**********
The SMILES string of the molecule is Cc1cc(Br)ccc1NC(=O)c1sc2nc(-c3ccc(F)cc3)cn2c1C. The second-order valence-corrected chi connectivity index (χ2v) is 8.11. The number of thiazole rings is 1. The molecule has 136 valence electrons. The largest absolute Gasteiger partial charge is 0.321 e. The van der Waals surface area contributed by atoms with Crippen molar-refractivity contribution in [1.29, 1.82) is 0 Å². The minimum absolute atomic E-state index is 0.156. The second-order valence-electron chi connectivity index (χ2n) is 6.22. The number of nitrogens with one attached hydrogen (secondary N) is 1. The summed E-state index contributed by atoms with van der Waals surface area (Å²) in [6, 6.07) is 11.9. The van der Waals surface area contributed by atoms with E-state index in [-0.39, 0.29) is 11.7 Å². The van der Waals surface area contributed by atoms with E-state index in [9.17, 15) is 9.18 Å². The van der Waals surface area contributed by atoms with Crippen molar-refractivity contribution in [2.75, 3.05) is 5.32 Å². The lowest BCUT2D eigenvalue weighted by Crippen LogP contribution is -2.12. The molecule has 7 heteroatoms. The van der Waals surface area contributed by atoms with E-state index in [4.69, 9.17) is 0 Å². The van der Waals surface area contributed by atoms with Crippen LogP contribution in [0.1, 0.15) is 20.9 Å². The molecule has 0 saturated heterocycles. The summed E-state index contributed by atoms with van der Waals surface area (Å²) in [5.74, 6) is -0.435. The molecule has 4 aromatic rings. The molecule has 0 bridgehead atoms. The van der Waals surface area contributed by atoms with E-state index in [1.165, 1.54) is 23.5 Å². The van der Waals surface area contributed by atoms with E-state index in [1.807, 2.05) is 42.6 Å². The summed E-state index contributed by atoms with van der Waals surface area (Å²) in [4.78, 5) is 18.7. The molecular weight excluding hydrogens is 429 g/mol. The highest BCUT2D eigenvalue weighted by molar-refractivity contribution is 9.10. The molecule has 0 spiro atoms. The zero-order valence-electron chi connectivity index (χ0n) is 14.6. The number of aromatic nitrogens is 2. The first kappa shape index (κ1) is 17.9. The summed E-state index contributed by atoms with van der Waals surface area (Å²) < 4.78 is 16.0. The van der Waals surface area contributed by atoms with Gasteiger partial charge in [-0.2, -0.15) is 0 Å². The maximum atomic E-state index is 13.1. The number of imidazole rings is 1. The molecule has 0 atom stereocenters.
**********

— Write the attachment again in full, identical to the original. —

The SMILES string of the molecule is Cc1cc(Br)ccc1NC(=O)c1sc2nc(-c3ccc(F)cc3)cn2c1C. The second-order valence-corrected chi connectivity index (χ2v) is 8.11. The number of thiazole rings is 1. The molecule has 136 valence electrons. The largest absolute Gasteiger partial charge is 0.321 e. The van der Waals surface area contributed by atoms with Crippen molar-refractivity contribution in [1.29, 1.82) is 0 Å². The minimum absolute atomic E-state index is 0.156. The second-order valence-electron chi connectivity index (χ2n) is 6.22. The number of nitrogens with one attached hydrogen (secondary N) is 1. The summed E-state index contributed by atoms with van der Waals surface area (Å²) in [6, 6.07) is 11.9. The van der Waals surface area contributed by atoms with E-state index in [-0.39, 0.29) is 11.7 Å². The van der Waals surface area contributed by atoms with E-state index in [9.17, 15) is 9.18 Å². The van der Waals surface area contributed by atoms with Crippen molar-refractivity contribution in [2.75, 3.05) is 5.32 Å². The lowest BCUT2D eigenvalue weighted by Crippen LogP contribution is -2.12. The molecule has 7 heteroatoms. The van der Waals surface area contributed by atoms with E-state index in [4.69, 9.17) is 0 Å². The van der Waals surface area contributed by atoms with Crippen LogP contribution in [0.1, 0.15) is 20.9 Å². The molecule has 0 saturated heterocycles. The summed E-state index contributed by atoms with van der Waals surface area (Å²) in [5.74, 6) is -0.435. The molecule has 4 aromatic rings. The molecule has 0 bridgehead atoms. The van der Waals surface area contributed by atoms with E-state index in [1.165, 1.54) is 23.5 Å². The van der Waals surface area contributed by atoms with E-state index in [1.807, 2.05) is 42.6 Å². The summed E-state index contributed by atoms with van der Waals surface area (Å²) in [4.78, 5) is 18.7. The molecular weight excluding hydrogens is 429 g/mol. The highest BCUT2D eigenvalue weighted by molar-refractivity contribution is 9.10. The molecule has 0 spiro atoms. The zero-order valence-electron chi connectivity index (χ0n) is 14.6. The number of aromatic nitrogens is 2. The first kappa shape index (κ1) is 17.9. The summed E-state index contributed by atoms with van der Waals surface area (Å²) < 4.78 is 16.0. The van der Waals surface area contributed by atoms with Gasteiger partial charge in [-0.2, -0.15) is 0 Å². The maximum atomic E-state index is 13.1. The number of imidazole rings is 1. The molecule has 0 atom stereocenters.